This document (the date's unclear, but it was clearly done after the firings), for instance, shows a list of the fired prosecutors with a "Leadership Assessment" column laying out the supposed problems with the prosecutors' performance. A Justice Department official made handwritten notes on the document, for instance adding to U.S. Attorney David Iglesias' deficiencies (a scant two bullet points) two items: "under-performing generally" and "lackluster manager." The official also added "use of time management" to San Diego U.S. Attorney Carol Lam's performance woes.

Here's just one demonstration of the shifting rationale for the firings.

On the list of deficiencies for Nevada's Daniel Bogden, you can see a lot of writing in and crossing out going on. One of the bullet points (written in and then crossed out) is "Resistance to obscenity prosecutions." Now, as Salon detailed yesterday, that's a bogus charge. But that didn't stop them from using it. When Sen. John Ensign (R-NV), who had nominated Bogden, inquired as to the reason for Bogden's firing, he was told it had to do with Bogden being insufficiently aggressive on "adult obscenity cases." But when Justice Department official William Moschella testifed before Congress in March, he said that there wasn't a "particular" reason for Bogden's firing, but "given the importance of [Bogden's] district," the department felt they needed "renewed energy, renewed vigor" in that office in order to "take it to the next level."

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At 10:15 tomorrow morning, the House Judiciary Committee will vote on whether to issue subpoenas to Alberto Gonzales' chief of staff Kyle Sampson, Karl Rove, former White House counsel Harriet Miers, deputy White House counsel William Kelley, and Rove's aide Scott Jennings, as well as White House and Justice Department documents, which have not been provided to date.

Today, current White House counsel Fred Fielding is expected to notify the congressional committees whether the White House will make Rove and others available. But House Democrats appear determined to hear from White House officials on their terms.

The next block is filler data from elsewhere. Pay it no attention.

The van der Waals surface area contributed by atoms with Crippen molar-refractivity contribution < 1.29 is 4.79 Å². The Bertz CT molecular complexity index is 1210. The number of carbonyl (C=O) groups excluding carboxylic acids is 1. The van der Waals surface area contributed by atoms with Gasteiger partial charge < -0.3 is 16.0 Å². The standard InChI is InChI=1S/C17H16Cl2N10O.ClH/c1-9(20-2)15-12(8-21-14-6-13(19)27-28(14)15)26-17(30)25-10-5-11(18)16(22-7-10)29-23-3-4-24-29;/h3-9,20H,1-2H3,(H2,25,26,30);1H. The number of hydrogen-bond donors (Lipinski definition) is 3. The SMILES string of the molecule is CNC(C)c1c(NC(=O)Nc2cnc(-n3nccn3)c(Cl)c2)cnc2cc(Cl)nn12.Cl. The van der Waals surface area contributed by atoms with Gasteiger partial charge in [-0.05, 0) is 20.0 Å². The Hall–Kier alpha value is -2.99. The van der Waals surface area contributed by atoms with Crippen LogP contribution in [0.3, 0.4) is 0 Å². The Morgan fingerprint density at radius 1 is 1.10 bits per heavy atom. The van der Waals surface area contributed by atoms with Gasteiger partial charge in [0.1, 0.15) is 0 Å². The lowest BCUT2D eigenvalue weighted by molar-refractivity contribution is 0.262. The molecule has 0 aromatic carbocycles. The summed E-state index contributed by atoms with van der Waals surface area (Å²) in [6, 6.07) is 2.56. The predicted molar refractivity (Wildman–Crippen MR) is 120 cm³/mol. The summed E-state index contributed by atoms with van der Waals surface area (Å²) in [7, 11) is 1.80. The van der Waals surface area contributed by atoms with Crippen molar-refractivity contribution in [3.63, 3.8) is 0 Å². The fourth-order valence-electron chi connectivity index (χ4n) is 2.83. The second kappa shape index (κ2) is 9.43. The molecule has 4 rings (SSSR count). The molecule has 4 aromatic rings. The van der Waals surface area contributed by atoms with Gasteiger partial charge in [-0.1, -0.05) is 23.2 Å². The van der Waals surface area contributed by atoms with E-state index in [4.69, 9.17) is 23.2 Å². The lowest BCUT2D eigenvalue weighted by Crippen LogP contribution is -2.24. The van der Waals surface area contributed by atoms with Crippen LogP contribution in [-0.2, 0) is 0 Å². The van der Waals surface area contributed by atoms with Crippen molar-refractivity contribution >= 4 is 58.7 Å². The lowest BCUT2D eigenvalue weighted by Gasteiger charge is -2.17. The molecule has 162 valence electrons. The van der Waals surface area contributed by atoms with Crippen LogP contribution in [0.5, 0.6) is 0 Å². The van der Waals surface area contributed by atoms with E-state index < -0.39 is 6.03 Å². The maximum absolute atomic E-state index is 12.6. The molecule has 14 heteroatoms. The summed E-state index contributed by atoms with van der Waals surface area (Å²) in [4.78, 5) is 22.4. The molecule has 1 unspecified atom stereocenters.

It was nothing personal.

Four months after the San Diego United States Attorney's office launched an investigation into whether he had accepted bribes from defense contractors, and little more than a month before he pled guilty to those charges, Rep. Duke Cunningham (R-CA) signed on to a letter criticizing U.S. Attorney Carol Lam's "lax" handling of immigration crimes.

The letter, signed by 18 other Republican lawmakers, was sent October 20, 2005. Cunningham pled guilty November 28 to bribery charges and resigned from office.

You can see the letter, released last night, here.

Thanks to TPM Reader JM for the catch.

Note: A friend adds dryly: "Cunningham, in October '05, apparently thought there were crimes being committed that Lam wasn't prosecuting."

Fight to the finish? At a call around 7:15 this morning, President Bush called Alberto Gonzales to "reaffirm his support."

Here's the report from earlier this morning on MSNBC:

And the White House is also denying that it's looking for a successor to Gonzales.

Justice Job Considered for Ousted Prosecutor "With the Senate poised to rein in the attorney general's powers to appoint federal prosecutors, the Justice Department is engaged in discussions aimed at giving a new job to one of the seven U.S. attorneys dismissed without explanation on Dec. 7, according to a Capitol Hill Republican. Under fierce pressure from a Senate Republican, Justice Department officials are considering a new position for Daniel Bogden, the ousted U.S. attorney from Nevada who, agency officials explained to Congress, was dismissed in an effort to get "new energy" into the job." (Washington Post)